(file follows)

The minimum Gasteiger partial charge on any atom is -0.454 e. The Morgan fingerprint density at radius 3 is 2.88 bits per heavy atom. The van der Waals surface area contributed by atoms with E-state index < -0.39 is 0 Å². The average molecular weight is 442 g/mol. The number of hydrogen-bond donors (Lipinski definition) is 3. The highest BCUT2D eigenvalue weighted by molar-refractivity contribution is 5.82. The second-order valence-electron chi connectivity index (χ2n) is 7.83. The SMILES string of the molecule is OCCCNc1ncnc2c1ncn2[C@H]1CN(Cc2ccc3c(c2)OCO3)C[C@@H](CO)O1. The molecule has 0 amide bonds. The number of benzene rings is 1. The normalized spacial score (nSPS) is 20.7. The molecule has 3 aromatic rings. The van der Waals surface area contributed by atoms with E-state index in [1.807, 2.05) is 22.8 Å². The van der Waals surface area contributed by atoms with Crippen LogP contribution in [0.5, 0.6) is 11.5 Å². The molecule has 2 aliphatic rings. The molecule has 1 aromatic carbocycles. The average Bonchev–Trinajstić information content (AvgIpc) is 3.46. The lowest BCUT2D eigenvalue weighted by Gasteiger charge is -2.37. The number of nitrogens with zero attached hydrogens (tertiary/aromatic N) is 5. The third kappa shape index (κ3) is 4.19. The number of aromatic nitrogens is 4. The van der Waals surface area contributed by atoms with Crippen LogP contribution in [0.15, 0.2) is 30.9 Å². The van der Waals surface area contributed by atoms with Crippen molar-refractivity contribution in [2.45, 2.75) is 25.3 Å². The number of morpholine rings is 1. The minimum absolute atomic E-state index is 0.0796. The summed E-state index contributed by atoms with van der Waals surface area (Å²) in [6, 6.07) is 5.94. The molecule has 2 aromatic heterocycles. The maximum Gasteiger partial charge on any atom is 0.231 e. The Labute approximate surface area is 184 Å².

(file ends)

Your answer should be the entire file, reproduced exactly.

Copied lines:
The minimum Gasteiger partial charge on any atom is -0.454 e. The Morgan fingerprint density at radius 3 is 2.88 bits per heavy atom. The van der Waals surface area contributed by atoms with E-state index < -0.39 is 0 Å². The average molecular weight is 442 g/mol. The number of hydrogen-bond donors (Lipinski definition) is 3. The highest BCUT2D eigenvalue weighted by molar-refractivity contribution is 5.82. The second-order valence-electron chi connectivity index (χ2n) is 7.83. The SMILES string of the molecule is OCCCNc1ncnc2c1ncn2[C@H]1CN(Cc2ccc3c(c2)OCO3)C[C@@H](CO)O1. The molecule has 0 amide bonds. The number of benzene rings is 1. The normalized spacial score (nSPS) is 20.7. The molecule has 3 aromatic rings. The van der Waals surface area contributed by atoms with E-state index in [1.807, 2.05) is 22.8 Å². The van der Waals surface area contributed by atoms with Crippen LogP contribution in [0.5, 0.6) is 11.5 Å². The molecule has 2 aliphatic rings. The molecule has 1 aromatic carbocycles. The average Bonchev–Trinajstić information content (AvgIpc) is 3.46. The lowest BCUT2D eigenvalue weighted by Gasteiger charge is -2.37. The number of nitrogens with zero attached hydrogens (tertiary/aromatic N) is 5. The third kappa shape index (κ3) is 4.19. The number of aromatic nitrogens is 4. The van der Waals surface area contributed by atoms with Crippen LogP contribution in [0.15, 0.2) is 30.9 Å². The van der Waals surface area contributed by atoms with Crippen molar-refractivity contribution in [2.45, 2.75) is 25.3 Å². The number of morpholine rings is 1. The minimum absolute atomic E-state index is 0.0796. The summed E-state index contributed by atoms with van der Waals surface area (Å²) in [6, 6.07) is 5.94. The molecule has 2 aromatic heterocycles. The maximum Gasteiger partial charge on any atom is 0.231 e. The Labute approximate surface area is 184 Å².